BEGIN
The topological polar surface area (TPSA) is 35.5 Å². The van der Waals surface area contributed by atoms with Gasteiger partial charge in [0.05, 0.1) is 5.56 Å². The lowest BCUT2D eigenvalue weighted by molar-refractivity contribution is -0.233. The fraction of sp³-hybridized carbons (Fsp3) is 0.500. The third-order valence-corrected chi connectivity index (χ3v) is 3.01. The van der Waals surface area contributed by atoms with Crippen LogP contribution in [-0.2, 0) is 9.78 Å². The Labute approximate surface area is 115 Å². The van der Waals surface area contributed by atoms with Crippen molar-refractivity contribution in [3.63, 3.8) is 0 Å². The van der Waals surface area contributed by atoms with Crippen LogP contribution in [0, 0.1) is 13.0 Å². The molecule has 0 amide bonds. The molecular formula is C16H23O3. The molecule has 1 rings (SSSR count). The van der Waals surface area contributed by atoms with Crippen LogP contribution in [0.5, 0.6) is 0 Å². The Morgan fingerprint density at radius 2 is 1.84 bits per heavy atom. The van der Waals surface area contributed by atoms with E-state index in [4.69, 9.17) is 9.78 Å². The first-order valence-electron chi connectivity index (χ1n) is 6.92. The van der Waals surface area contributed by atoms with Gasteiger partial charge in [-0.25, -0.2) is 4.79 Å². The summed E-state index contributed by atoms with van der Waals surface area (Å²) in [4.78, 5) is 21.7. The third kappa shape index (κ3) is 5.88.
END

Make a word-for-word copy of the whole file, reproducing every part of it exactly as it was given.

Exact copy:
The topological polar surface area (TPSA) is 35.5 Å². The van der Waals surface area contributed by atoms with Gasteiger partial charge in [0.05, 0.1) is 5.56 Å². The lowest BCUT2D eigenvalue weighted by molar-refractivity contribution is -0.233. The fraction of sp³-hybridized carbons (Fsp3) is 0.500. The third-order valence-corrected chi connectivity index (χ3v) is 3.01. The van der Waals surface area contributed by atoms with Crippen LogP contribution in [-0.2, 0) is 9.78 Å². The Labute approximate surface area is 115 Å². The van der Waals surface area contributed by atoms with Crippen molar-refractivity contribution in [3.63, 3.8) is 0 Å². The van der Waals surface area contributed by atoms with Crippen LogP contribution in [0, 0.1) is 13.0 Å². The molecule has 0 amide bonds. The molecular formula is C16H23O3. The molecule has 1 rings (SSSR count). The van der Waals surface area contributed by atoms with Crippen LogP contribution in [0.5, 0.6) is 0 Å². The Morgan fingerprint density at radius 2 is 1.84 bits per heavy atom. The van der Waals surface area contributed by atoms with E-state index in [4.69, 9.17) is 9.78 Å². The first-order valence-electron chi connectivity index (χ1n) is 6.92. The van der Waals surface area contributed by atoms with Gasteiger partial charge in [-0.25, -0.2) is 4.79 Å². The summed E-state index contributed by atoms with van der Waals surface area (Å²) in [4.78, 5) is 21.7. The third kappa shape index (κ3) is 5.88.